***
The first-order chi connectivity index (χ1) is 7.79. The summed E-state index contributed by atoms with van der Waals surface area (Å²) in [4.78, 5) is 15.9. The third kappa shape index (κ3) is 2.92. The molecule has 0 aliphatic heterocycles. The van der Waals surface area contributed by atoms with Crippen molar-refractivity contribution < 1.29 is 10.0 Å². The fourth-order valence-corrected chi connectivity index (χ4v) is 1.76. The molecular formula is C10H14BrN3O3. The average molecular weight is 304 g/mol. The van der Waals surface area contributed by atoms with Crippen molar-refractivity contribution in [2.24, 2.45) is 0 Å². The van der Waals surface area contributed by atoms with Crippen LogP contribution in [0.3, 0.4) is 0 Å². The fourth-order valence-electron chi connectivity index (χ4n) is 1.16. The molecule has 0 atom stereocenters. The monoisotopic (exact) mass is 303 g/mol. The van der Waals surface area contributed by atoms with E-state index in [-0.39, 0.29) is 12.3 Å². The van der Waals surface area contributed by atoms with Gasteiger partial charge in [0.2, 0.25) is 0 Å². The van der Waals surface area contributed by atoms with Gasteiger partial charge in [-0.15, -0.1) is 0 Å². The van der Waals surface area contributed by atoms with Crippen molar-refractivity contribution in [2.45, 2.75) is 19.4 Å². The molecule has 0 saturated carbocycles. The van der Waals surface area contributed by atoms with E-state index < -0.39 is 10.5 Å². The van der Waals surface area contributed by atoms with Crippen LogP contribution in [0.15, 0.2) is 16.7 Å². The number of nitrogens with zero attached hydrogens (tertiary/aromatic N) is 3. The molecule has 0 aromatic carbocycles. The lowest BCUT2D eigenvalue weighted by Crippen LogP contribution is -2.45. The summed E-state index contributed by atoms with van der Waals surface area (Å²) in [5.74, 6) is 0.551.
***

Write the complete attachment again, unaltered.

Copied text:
The first-order chi connectivity index (χ1) is 7.79. The summed E-state index contributed by atoms with van der Waals surface area (Å²) in [4.78, 5) is 15.9. The third kappa shape index (κ3) is 2.92. The molecule has 0 aliphatic heterocycles. The van der Waals surface area contributed by atoms with Crippen molar-refractivity contribution < 1.29 is 10.0 Å². The fourth-order valence-corrected chi connectivity index (χ4v) is 1.76. The molecular formula is C10H14BrN3O3. The average molecular weight is 304 g/mol. The van der Waals surface area contributed by atoms with Crippen molar-refractivity contribution in [2.24, 2.45) is 0 Å². The van der Waals surface area contributed by atoms with Crippen LogP contribution in [0.3, 0.4) is 0 Å². The fourth-order valence-electron chi connectivity index (χ4n) is 1.16. The molecule has 0 atom stereocenters. The monoisotopic (exact) mass is 303 g/mol. The van der Waals surface area contributed by atoms with E-state index in [-0.39, 0.29) is 12.3 Å². The van der Waals surface area contributed by atoms with Gasteiger partial charge in [0.2, 0.25) is 0 Å². The van der Waals surface area contributed by atoms with Gasteiger partial charge in [-0.15, -0.1) is 0 Å². The van der Waals surface area contributed by atoms with Crippen molar-refractivity contribution in [2.45, 2.75) is 19.4 Å². The molecule has 0 saturated carbocycles. The van der Waals surface area contributed by atoms with E-state index < -0.39 is 10.5 Å². The van der Waals surface area contributed by atoms with Crippen LogP contribution in [0.15, 0.2) is 16.7 Å². The number of nitrogens with zero attached hydrogens (tertiary/aromatic N) is 3. The molecule has 0 aromatic carbocycles. The lowest BCUT2D eigenvalue weighted by Crippen LogP contribution is -2.45. The summed E-state index contributed by atoms with van der Waals surface area (Å²) in [5.74, 6) is 0.551.